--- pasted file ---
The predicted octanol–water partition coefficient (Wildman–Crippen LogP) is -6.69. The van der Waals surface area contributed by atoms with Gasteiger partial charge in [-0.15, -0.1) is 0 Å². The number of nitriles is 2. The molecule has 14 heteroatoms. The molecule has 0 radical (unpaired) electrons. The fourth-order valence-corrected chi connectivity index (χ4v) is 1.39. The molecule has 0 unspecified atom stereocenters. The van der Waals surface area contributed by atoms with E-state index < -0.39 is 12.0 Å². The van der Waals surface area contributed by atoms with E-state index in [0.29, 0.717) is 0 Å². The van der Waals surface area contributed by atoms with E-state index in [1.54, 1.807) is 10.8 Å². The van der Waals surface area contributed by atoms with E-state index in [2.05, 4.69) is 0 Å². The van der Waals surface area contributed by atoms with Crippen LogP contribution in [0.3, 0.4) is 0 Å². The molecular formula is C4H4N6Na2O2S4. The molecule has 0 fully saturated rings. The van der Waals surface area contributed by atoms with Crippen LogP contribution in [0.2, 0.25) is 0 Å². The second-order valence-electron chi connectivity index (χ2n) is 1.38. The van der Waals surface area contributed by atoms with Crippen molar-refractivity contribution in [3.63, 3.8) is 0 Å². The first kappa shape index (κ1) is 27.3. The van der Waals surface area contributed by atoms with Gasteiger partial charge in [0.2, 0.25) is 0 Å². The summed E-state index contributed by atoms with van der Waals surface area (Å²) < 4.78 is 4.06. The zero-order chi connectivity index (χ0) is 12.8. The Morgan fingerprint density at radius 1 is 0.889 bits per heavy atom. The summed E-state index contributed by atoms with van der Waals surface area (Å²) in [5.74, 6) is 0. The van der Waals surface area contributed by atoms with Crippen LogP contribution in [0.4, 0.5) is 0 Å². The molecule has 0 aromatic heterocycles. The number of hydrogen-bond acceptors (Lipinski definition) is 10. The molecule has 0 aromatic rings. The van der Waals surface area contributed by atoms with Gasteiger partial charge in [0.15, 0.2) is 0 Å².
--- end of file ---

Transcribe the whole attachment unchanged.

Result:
The predicted octanol–water partition coefficient (Wildman–Crippen LogP) is -6.69. The van der Waals surface area contributed by atoms with Gasteiger partial charge in [-0.15, -0.1) is 0 Å². The number of nitriles is 2. The molecule has 14 heteroatoms. The molecule has 0 radical (unpaired) electrons. The fourth-order valence-corrected chi connectivity index (χ4v) is 1.39. The molecule has 0 unspecified atom stereocenters. The van der Waals surface area contributed by atoms with E-state index < -0.39 is 12.0 Å². The van der Waals surface area contributed by atoms with E-state index in [0.29, 0.717) is 0 Å². The van der Waals surface area contributed by atoms with E-state index in [1.54, 1.807) is 10.8 Å². The van der Waals surface area contributed by atoms with E-state index in [2.05, 4.69) is 0 Å². The van der Waals surface area contributed by atoms with Crippen LogP contribution in [0.3, 0.4) is 0 Å². The molecular formula is C4H4N6Na2O2S4. The molecule has 0 fully saturated rings. The van der Waals surface area contributed by atoms with Crippen LogP contribution in [0.2, 0.25) is 0 Å². The second-order valence-electron chi connectivity index (χ2n) is 1.38. The van der Waals surface area contributed by atoms with Crippen molar-refractivity contribution in [3.63, 3.8) is 0 Å². The first kappa shape index (κ1) is 27.3. The van der Waals surface area contributed by atoms with Gasteiger partial charge in [0.2, 0.25) is 0 Å². The summed E-state index contributed by atoms with van der Waals surface area (Å²) < 4.78 is 4.06. The zero-order chi connectivity index (χ0) is 12.8. The Morgan fingerprint density at radius 1 is 0.889 bits per heavy atom. The summed E-state index contributed by atoms with van der Waals surface area (Å²) in [5.74, 6) is 0. The van der Waals surface area contributed by atoms with Crippen LogP contribution in [0.4, 0.5) is 0 Å². The molecule has 0 aromatic heterocycles. The number of hydrogen-bond acceptors (Lipinski definition) is 10. The molecule has 0 aromatic rings. The van der Waals surface area contributed by atoms with Gasteiger partial charge in [0.15, 0.2) is 0 Å².